If you’re retrenched:

  • you should receive a notice period to serve.
  • you’re entitled to some form of retrenchment benefits or severance package as long as you’ve been in the company for at least 2 years, according to the Ministry of Manpower.
  • you should receive at least 2 weeks to a month’s worth of salary for each year of service in the company.

If you’re fired:

  • no notice period or severance package in lieu of your notice is needed, if you’re guilty of misconduct in your company.
  • you may be asked to leave the office premises immediately following your notice.

3. Comply with the standard procedures


Being asked to leave the company might also require you to perform some tasks before you officially become unemployed, such as logging out of all your profiles on your computer, clearing your browser history as well as returning any office documents on hand. If you need samples of your work as future references, remember to save these for yourself as well.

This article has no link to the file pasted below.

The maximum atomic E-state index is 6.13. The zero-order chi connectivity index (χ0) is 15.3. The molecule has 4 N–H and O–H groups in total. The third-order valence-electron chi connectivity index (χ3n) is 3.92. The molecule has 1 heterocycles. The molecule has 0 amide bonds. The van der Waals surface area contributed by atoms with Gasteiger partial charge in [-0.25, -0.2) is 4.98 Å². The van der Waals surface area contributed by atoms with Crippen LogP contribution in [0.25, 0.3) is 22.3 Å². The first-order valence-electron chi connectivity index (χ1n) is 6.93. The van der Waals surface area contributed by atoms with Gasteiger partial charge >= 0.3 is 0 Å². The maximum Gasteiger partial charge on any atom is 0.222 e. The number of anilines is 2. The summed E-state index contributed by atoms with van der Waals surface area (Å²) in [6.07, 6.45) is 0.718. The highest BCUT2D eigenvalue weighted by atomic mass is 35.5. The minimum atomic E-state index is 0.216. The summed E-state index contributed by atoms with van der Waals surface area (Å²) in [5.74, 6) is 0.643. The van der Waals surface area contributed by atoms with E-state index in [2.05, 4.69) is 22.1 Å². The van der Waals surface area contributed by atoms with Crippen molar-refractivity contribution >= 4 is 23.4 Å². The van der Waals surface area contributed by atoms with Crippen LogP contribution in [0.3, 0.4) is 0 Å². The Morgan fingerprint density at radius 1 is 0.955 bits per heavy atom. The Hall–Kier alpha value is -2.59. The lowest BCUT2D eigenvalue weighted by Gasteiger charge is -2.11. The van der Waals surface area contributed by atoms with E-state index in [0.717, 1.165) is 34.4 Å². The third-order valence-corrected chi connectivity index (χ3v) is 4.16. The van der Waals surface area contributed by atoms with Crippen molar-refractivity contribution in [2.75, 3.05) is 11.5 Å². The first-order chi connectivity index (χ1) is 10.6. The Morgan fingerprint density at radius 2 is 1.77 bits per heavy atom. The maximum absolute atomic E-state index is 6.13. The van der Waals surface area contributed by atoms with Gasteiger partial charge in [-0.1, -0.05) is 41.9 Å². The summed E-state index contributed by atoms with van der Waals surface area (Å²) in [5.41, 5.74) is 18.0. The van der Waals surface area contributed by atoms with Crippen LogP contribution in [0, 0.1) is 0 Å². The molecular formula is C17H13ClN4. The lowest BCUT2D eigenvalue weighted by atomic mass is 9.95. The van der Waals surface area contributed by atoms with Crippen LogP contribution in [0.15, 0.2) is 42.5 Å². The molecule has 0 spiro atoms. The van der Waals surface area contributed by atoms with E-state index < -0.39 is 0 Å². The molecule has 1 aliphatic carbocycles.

Sometimes, these will be required of you within the day of being notified, or within the notice period. There’s no reason you shouldn’t comply with this, to ensure that your departure is a smooth-sailing one.


4. Request for an official testimonial or retrenchment letter


Being let go from your company is not the most common of scenarios to encounter. But to prepare yourself for the repercussions that might follow, check in with your supervisor to provide you with a testimonial – this will come in useful as a recommendation for future job prospects.